Sunday, March 13, 2016

She Loves Me Leaves Me Smitten!

She Loves Me is a story of sworn enemies turned lovers that is so sugary sweet it might give you a cavity. But when we attend the theatre, we are asked to suspend disbelief, and after twenty minutes or so you'll be swept into the charming little world of 1930s Budapest and you'll deal with the sugar hangover tomorrow. It's this season's version of On The Twentieth Century, another classic show long overdue for a revival and was also produced by Roundabout Theatre Company. In this, their 50th season, they've brought together Laura Benanti, Zachary Levi, Gavin Creel, Byron Jennings, Michael McGrath, and Jane Krakowski in this Bock and Harnick classic with Scott Ellis at the helm.

The above mentioned players work in Mr. Maraczek's (Byron Jennings) Parfumerie and things are running exactly as planned until Amalia (Laura Benanti) arrives. This charismatic salesgirls butts heads with head clerk Georg (Zachary Levi) from the moment she arrives. Little do they know, they have something very important in common. They've been writing to one another anonymously under the pseudonym "Dear Friend." While they've been hating each other in person, they've been falling in love on the page, and as we've learned from every romantic comedy, love always wins.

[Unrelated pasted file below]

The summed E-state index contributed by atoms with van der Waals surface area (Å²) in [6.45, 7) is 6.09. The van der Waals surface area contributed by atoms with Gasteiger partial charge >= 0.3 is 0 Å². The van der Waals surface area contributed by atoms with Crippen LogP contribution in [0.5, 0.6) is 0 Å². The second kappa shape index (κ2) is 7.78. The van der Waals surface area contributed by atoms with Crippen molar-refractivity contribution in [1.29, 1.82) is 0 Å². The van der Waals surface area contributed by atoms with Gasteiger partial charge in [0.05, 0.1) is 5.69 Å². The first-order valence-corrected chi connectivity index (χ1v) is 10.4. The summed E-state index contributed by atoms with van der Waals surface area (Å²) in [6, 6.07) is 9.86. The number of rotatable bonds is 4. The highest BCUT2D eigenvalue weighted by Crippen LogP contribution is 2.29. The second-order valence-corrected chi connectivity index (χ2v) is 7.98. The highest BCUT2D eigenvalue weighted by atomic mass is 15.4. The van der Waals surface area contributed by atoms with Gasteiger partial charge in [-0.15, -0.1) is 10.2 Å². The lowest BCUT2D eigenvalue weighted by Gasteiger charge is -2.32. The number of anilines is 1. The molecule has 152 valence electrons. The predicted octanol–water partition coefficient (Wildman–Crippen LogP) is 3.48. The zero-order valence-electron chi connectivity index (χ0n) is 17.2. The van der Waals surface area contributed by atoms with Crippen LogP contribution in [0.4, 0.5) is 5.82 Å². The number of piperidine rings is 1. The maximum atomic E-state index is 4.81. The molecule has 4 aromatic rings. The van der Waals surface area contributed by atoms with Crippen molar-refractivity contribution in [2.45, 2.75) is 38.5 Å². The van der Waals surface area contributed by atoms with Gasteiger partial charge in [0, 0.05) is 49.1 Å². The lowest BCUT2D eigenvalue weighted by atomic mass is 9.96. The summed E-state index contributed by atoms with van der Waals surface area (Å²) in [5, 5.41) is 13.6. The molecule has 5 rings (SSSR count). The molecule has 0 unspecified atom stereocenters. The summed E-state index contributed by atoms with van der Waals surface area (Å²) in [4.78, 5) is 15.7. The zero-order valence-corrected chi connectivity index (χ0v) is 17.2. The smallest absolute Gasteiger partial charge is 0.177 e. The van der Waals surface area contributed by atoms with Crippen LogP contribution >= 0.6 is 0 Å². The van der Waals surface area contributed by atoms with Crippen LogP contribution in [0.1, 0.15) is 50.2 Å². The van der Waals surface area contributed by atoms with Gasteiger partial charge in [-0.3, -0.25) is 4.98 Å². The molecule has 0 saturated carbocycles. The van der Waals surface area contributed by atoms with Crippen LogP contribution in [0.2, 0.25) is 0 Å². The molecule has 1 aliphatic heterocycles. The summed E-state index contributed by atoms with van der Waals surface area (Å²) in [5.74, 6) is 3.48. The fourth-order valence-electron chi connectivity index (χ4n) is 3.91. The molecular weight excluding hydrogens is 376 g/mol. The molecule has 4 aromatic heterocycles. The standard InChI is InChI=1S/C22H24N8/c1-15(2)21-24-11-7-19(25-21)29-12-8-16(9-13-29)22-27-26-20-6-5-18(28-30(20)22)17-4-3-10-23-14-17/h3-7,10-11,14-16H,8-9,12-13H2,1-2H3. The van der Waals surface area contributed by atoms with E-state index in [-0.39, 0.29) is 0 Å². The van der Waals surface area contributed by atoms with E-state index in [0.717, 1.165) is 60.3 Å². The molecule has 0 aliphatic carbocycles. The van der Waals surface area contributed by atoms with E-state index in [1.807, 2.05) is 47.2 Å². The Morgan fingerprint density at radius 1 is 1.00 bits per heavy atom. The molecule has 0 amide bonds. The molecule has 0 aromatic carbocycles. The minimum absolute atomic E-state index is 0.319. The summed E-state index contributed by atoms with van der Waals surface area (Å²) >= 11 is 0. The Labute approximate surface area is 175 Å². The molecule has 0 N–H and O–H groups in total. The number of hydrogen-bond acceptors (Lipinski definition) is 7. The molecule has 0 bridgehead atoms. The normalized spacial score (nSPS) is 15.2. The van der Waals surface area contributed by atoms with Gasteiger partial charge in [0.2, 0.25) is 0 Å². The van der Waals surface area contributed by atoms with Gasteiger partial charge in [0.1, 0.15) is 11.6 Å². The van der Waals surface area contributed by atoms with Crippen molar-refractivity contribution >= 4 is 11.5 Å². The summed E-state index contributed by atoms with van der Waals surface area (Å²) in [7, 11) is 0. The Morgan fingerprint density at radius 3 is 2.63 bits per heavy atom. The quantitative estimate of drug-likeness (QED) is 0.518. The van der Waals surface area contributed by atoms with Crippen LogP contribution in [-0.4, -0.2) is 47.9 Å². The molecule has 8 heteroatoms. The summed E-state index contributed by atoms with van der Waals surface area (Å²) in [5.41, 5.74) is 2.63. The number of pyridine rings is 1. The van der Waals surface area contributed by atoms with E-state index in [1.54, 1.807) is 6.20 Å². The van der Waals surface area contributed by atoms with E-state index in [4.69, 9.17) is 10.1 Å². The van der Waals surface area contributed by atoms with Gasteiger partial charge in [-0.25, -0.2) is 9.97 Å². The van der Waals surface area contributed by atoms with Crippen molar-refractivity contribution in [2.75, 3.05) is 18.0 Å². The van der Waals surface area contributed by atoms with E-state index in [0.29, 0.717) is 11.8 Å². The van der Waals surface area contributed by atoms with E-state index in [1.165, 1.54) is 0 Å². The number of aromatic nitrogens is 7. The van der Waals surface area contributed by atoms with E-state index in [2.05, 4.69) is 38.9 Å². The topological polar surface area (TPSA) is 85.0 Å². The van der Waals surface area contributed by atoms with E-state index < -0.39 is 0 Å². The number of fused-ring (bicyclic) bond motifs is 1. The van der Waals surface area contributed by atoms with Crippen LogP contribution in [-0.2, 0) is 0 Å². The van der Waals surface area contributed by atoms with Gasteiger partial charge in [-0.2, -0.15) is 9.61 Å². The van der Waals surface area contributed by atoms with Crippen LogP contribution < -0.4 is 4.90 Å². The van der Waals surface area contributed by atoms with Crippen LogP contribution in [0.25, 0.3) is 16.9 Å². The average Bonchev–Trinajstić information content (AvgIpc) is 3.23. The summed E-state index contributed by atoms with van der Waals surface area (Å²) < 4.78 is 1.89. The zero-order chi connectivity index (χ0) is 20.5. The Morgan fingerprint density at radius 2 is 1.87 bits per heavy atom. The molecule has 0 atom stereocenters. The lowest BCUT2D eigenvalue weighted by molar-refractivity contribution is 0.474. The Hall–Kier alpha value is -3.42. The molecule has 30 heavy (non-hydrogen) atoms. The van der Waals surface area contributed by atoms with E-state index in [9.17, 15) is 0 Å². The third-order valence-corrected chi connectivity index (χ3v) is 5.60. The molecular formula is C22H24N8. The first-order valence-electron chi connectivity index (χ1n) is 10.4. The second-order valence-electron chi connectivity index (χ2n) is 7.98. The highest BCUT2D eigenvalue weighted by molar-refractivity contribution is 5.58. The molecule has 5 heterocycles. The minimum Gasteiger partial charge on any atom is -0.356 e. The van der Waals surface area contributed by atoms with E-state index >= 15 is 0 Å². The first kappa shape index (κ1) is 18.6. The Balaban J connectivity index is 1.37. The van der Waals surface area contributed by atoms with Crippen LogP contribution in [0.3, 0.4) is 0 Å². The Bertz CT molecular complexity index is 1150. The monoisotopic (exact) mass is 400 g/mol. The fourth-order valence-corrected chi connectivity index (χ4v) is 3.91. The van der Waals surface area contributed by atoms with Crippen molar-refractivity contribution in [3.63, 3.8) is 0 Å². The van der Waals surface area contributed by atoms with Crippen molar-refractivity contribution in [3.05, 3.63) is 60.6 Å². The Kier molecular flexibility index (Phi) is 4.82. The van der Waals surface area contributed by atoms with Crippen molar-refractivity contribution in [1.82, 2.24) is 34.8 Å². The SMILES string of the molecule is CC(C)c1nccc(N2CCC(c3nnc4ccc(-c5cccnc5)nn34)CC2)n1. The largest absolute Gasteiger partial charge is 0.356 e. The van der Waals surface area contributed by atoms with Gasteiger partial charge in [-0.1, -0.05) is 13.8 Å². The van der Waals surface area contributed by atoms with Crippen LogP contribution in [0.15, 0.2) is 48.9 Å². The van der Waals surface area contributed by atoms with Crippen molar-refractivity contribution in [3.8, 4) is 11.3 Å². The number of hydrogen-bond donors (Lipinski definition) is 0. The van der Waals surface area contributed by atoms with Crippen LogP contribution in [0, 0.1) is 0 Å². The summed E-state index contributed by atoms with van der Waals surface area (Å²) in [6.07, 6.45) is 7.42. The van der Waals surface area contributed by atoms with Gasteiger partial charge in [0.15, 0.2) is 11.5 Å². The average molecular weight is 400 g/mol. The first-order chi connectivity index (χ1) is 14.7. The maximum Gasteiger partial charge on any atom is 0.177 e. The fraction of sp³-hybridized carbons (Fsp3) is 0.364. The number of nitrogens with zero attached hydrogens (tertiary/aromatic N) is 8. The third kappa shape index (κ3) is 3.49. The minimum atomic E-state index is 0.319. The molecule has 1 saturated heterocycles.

Highlights include Benanti's vocally virtuosic "Vanilla Ice Cream," Levi's exuberant "She Loves Me," an astutely choreographed hurricane of actors and props in "Twelve Days to Christmas," and the melodramatic "Ilona" featuring a crooning Creel and a Krakowski crash split. Speaking of Ms. Krakowski, she was born to play the comedic characters in these classic musicals and she absolutely shines in this production. If we could go back in time, I would give anything to see her take on Ado Annie or Carrie Pipperidge.

In addition to outstanding performances, David Rockwell's' set is a star. Forced perspective creates the illusion of a real Budpest street and the opening and closing of Maraczek's Parfumerie is like that of a supersized dollhouse. Appropriate words to describe Rockwell's designs as well as Ellis' staging are 'charming' and 'delightful'. This show is a welcome addition to Studio 54 and anytime we can see such a stellar cast performing the work of one of history's best composing teams, we should all be happy.

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